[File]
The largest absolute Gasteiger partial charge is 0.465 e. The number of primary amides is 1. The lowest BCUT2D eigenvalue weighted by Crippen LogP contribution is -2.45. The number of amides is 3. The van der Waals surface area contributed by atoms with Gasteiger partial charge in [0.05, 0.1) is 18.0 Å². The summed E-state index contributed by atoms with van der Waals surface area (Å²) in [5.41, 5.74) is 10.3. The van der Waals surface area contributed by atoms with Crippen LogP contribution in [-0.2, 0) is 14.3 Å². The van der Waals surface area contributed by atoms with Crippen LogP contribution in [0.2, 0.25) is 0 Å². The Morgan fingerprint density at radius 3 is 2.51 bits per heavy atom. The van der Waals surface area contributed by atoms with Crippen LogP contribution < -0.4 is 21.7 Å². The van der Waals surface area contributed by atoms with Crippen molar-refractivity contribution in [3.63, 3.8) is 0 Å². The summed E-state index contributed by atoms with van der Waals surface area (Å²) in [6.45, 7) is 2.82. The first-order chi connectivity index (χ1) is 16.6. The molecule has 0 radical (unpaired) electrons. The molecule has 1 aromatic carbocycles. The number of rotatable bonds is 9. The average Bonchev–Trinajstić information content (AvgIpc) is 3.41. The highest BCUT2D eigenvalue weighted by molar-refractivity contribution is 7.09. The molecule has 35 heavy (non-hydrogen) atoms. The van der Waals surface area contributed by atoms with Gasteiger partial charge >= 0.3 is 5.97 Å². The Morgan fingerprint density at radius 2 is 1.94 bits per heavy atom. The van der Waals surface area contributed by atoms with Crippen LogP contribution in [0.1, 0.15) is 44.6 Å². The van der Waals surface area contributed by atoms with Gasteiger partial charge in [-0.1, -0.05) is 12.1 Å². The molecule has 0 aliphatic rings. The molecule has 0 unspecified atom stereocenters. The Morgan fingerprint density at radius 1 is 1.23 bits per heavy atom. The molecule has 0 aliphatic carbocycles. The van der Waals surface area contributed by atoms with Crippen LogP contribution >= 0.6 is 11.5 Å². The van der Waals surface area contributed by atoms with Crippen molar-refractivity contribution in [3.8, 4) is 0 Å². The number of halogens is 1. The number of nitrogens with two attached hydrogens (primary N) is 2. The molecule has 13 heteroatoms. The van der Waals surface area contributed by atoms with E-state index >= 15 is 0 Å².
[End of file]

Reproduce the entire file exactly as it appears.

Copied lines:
The largest absolute Gasteiger partial charge is 0.465 e. The number of primary amides is 1. The lowest BCUT2D eigenvalue weighted by Crippen LogP contribution is -2.45. The number of amides is 3. The van der Waals surface area contributed by atoms with Gasteiger partial charge in [0.05, 0.1) is 18.0 Å². The summed E-state index contributed by atoms with van der Waals surface area (Å²) in [5.41, 5.74) is 10.3. The van der Waals surface area contributed by atoms with Crippen LogP contribution in [-0.2, 0) is 14.3 Å². The van der Waals surface area contributed by atoms with Crippen LogP contribution in [0.2, 0.25) is 0 Å². The Morgan fingerprint density at radius 3 is 2.51 bits per heavy atom. The van der Waals surface area contributed by atoms with Crippen LogP contribution < -0.4 is 21.7 Å². The van der Waals surface area contributed by atoms with Crippen molar-refractivity contribution in [3.63, 3.8) is 0 Å². The summed E-state index contributed by atoms with van der Waals surface area (Å²) in [6.45, 7) is 2.82. The first-order chi connectivity index (χ1) is 16.6. The molecule has 0 radical (unpaired) electrons. The molecule has 1 aromatic carbocycles. The number of rotatable bonds is 9. The average Bonchev–Trinajstić information content (AvgIpc) is 3.41. The highest BCUT2D eigenvalue weighted by molar-refractivity contribution is 7.09. The molecule has 35 heavy (non-hydrogen) atoms. The van der Waals surface area contributed by atoms with Gasteiger partial charge >= 0.3 is 5.97 Å². The Morgan fingerprint density at radius 2 is 1.94 bits per heavy atom. The van der Waals surface area contributed by atoms with Crippen LogP contribution in [0.1, 0.15) is 44.6 Å². The van der Waals surface area contributed by atoms with Gasteiger partial charge in [-0.1, -0.05) is 12.1 Å². The molecule has 0 aliphatic rings. The molecule has 0 unspecified atom stereocenters. The Morgan fingerprint density at radius 1 is 1.23 bits per heavy atom. The molecule has 0 aliphatic carbocycles. The van der Waals surface area contributed by atoms with Crippen LogP contribution >= 0.6 is 11.5 Å². The van der Waals surface area contributed by atoms with Crippen molar-refractivity contribution in [3.8, 4) is 0 Å². The number of halogens is 1. The number of nitrogens with two attached hydrogens (primary N) is 2. The molecule has 13 heteroatoms. The van der Waals surface area contributed by atoms with E-state index >= 15 is 0 Å².